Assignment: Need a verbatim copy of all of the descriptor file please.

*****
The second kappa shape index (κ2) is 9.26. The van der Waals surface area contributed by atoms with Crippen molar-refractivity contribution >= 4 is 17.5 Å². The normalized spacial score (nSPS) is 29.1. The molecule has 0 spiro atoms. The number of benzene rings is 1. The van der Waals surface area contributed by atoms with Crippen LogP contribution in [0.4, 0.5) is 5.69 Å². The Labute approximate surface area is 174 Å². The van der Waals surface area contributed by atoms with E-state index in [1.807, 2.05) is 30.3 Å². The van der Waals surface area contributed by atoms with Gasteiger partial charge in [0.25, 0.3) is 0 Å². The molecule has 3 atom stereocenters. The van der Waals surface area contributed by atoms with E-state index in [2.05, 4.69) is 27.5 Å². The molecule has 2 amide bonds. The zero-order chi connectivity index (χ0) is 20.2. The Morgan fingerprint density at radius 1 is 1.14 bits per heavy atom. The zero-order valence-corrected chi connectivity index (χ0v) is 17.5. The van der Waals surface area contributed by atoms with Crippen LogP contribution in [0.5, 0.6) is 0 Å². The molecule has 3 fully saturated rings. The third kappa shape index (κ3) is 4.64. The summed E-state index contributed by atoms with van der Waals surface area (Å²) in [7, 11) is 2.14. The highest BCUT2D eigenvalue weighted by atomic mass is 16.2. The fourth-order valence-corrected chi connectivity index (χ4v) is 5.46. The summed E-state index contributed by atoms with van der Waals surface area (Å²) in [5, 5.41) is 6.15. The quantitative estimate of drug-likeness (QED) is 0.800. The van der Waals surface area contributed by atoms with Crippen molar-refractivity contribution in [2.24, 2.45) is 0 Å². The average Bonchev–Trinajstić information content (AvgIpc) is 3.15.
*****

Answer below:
The second kappa shape index (κ2) is 9.26. The van der Waals surface area contributed by atoms with Crippen molar-refractivity contribution >= 4 is 17.5 Å². The normalized spacial score (nSPS) is 29.1. The molecule has 0 spiro atoms. The number of benzene rings is 1. The van der Waals surface area contributed by atoms with Crippen LogP contribution in [0.4, 0.5) is 5.69 Å². The Labute approximate surface area is 174 Å². The van der Waals surface area contributed by atoms with E-state index in [1.807, 2.05) is 30.3 Å². The van der Waals surface area contributed by atoms with Gasteiger partial charge in [0.25, 0.3) is 0 Å². The molecule has 3 atom stereocenters. The van der Waals surface area contributed by atoms with E-state index in [2.05, 4.69) is 27.5 Å². The molecule has 2 amide bonds. The zero-order chi connectivity index (χ0) is 20.2. The Morgan fingerprint density at radius 1 is 1.14 bits per heavy atom. The zero-order valence-corrected chi connectivity index (χ0v) is 17.5. The van der Waals surface area contributed by atoms with Crippen LogP contribution in [0.5, 0.6) is 0 Å². The molecule has 3 fully saturated rings. The third kappa shape index (κ3) is 4.64. The summed E-state index contributed by atoms with van der Waals surface area (Å²) in [7, 11) is 2.14. The highest BCUT2D eigenvalue weighted by atomic mass is 16.2. The fourth-order valence-corrected chi connectivity index (χ4v) is 5.46. The summed E-state index contributed by atoms with van der Waals surface area (Å²) in [5, 5.41) is 6.15. The quantitative estimate of drug-likeness (QED) is 0.800. The van der Waals surface area contributed by atoms with Crippen molar-refractivity contribution in [2.24, 2.45) is 0 Å². The average Bonchev–Trinajstić information content (AvgIpc) is 3.15.